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Business policy document concept vector illustration. Consumer Duty

Some of you may be surprised to hear that we’re already more than three months on from the start of Consumer Duty, the new regulation which gave the Financial Conduct Authority (FCA) regulatory powers to set higher and clearer standards of consumer protection.

While it is still early days, speaking with senior executives in the financial sector, the initial signals are promising, with a consensus that although the new standards have caused some concerns and the whole process has taken a number of iterations, the recommendations were generally both needed and welcomed.

Achieving this response to regulation is no small feat. Looking back at the last few months, we should consider what lessons other sectors and regulators might take about putting service culture at the heart of regulation.

Key lessons: long-term, measurement, and value.

First is the emphasis placed on the long term. Just last week, the FCA noted that the Consumer Duty is not a “once and done” exercise, but rather a long-term and continuous commitment.

As we have continuously seen in our research, firms who take a long-term approach to their service proposition see higher and more consistent levels of customer satisfaction, higher levels of productivity and better financial returns.

The second lesson is about measurement. Speaking to firms in the financial sector who have been preparing for the Consumer Duty, I heard that the regulation has encouraged better tracking, assessment and management of the issues preventing organisations from delivering great service. For example, several talked about how it helped in the board room to focus on a more service-led culture that covered the end-to-end experience rather than transactions and delivery processes; if this is the case then this is a real positive, and something to build on.

The third point is about the word outcome. The Consumer Duty places a real focus on customer outcomes, and crucially, this means prioritising consumers, ensuring communications are easily digestible and products and services are genuinely designed to meet the needs of the customer with appropriate support in a way the customer wants. Value is key and genuinely reflecting on whether the outcome is in the best interests of the consumer.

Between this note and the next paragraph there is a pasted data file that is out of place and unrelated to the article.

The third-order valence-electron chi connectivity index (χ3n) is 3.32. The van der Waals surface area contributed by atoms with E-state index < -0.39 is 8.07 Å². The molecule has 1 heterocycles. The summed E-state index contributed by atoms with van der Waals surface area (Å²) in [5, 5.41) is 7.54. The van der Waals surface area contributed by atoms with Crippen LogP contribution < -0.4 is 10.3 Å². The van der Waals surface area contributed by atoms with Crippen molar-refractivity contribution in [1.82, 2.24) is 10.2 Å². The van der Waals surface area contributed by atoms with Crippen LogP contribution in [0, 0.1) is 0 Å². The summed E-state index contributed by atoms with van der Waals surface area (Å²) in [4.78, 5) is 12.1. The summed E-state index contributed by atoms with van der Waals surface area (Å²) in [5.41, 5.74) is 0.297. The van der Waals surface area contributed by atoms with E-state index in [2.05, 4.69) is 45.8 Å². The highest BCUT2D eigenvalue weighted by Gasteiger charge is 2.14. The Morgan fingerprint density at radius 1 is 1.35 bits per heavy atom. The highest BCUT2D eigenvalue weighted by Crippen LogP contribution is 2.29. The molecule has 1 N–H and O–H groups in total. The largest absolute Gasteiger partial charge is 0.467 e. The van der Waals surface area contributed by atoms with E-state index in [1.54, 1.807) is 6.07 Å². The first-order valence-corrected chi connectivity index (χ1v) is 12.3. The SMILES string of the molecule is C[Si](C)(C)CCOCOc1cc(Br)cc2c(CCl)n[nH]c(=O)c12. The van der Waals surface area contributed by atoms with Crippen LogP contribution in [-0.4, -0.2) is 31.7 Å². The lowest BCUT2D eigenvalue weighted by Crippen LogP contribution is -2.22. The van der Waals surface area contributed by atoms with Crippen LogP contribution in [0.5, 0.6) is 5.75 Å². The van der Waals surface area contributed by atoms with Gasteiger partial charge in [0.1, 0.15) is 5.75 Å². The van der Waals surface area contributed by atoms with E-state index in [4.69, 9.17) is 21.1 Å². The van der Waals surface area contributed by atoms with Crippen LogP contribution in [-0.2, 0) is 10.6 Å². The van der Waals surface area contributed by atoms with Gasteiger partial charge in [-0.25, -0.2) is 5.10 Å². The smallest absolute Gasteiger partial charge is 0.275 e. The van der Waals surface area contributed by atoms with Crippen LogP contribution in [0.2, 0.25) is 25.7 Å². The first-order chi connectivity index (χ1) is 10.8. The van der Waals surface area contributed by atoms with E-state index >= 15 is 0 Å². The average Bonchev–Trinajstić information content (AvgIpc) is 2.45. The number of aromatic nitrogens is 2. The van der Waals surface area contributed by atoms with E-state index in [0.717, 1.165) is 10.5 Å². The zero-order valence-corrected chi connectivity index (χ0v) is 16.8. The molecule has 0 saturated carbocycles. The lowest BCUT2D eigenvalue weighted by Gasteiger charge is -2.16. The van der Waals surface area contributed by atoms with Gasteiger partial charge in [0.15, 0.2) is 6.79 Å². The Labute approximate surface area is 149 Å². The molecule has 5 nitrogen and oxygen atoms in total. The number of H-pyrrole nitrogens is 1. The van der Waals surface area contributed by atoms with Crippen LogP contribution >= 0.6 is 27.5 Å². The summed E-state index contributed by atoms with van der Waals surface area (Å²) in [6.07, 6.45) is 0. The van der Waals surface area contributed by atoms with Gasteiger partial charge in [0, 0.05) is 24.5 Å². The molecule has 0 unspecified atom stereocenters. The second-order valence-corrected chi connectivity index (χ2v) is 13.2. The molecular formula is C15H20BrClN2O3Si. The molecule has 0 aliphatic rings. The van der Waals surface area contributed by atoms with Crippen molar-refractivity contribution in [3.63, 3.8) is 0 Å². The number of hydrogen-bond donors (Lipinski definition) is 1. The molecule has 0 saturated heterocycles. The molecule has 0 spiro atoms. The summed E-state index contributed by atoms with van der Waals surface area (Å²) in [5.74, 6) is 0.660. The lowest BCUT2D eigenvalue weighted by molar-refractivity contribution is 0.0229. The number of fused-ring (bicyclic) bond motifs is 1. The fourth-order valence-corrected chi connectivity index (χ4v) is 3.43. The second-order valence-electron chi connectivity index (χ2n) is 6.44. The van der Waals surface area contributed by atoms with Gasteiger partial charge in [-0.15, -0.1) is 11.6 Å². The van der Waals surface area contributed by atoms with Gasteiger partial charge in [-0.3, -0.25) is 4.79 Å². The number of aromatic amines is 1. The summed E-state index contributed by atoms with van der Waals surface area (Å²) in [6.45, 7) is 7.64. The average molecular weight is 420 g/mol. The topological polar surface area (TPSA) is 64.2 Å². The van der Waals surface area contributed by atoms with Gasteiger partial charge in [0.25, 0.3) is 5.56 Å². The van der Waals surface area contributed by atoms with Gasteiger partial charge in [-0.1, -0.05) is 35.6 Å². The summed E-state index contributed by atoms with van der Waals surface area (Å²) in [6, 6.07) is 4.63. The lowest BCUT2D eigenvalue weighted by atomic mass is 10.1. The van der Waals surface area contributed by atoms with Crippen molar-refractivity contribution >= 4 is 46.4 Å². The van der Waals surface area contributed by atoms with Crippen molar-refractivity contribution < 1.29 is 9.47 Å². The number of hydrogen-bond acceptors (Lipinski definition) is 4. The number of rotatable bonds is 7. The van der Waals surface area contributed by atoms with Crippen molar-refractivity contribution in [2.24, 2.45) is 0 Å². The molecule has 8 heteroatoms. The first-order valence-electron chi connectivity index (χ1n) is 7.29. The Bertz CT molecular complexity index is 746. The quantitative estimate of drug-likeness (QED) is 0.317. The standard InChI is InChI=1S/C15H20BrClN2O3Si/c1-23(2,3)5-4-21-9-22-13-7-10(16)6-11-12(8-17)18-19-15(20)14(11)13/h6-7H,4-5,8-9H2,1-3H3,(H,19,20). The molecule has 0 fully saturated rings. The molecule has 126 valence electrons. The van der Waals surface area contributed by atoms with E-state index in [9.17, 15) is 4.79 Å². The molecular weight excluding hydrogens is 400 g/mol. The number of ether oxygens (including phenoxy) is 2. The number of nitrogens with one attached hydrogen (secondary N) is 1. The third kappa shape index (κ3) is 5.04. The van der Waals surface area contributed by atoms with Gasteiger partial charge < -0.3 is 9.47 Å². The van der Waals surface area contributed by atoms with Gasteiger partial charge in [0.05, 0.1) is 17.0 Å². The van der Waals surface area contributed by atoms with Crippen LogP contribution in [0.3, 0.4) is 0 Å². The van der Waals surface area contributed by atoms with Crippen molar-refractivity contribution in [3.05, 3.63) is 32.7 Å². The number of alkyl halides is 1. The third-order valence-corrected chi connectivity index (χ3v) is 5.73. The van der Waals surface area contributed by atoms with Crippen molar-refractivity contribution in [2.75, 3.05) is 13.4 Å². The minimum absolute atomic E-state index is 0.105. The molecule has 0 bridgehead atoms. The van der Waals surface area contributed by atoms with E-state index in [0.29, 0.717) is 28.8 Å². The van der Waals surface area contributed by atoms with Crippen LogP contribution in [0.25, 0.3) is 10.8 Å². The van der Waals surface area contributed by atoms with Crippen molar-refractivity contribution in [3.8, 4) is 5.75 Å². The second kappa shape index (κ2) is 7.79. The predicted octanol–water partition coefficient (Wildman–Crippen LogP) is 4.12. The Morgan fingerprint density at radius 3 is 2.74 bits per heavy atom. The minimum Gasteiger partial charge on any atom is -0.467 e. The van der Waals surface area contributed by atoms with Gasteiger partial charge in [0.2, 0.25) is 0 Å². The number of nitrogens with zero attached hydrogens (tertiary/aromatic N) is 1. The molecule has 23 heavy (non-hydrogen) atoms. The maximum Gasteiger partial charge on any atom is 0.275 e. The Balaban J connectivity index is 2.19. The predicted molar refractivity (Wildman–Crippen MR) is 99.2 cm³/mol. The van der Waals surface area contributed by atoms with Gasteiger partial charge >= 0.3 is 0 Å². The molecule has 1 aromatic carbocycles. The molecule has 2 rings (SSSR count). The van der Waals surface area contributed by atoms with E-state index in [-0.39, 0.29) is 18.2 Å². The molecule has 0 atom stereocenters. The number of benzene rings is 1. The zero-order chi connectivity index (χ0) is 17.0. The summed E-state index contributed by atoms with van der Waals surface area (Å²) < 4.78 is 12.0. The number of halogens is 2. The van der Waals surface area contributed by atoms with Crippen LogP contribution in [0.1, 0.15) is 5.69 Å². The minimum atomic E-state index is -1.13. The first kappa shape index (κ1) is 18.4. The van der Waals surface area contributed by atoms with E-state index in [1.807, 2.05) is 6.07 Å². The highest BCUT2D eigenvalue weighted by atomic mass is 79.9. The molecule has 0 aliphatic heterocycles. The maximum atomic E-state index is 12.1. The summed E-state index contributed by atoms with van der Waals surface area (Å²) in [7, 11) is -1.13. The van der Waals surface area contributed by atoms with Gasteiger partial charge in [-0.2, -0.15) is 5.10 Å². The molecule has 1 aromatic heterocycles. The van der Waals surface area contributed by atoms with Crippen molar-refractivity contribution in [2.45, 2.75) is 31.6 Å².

Will other sectors see their own version of Consumer Duty?

I am in a very fortunate position within the Institute because I get to see how other regulators and sectors are working and how well they are achieving better customer outcomes. This leads me to reflect on how other regulated sectors could consider how Consumer Duty has been applied across the whole service journey and to consider if and how they can replicate any of the lessons that the FCA have applied and learnt over a long period of changing and complex legislation.

For me, the biggest lesson is thinking about service by measuring yourself against the best, and from the eyes of whom you are looking to serve – the customer, considering all aspects of the whole service journey and thinking through the law of unintended consequences to avoid some of the biggest pitfalls!

Whether an organisation is operating in a regulated sector or not in a world of increasing competition and pressure on productivity – getting it right more often than not and focusing on better outcomes for customers will help you differentiate your service proposition and enable you to pull away from the pack. Something which will become even more essential in an ongoing challenging economic climate.

Jo joined The Institute as its CEO in 2009. She has driven membership growth by 150 percent and established the UK Customer Satisfaction Index as the country’s premier indicator of consumer satisfaction, providing organisations with an indicator of the return on their service strategy investment.

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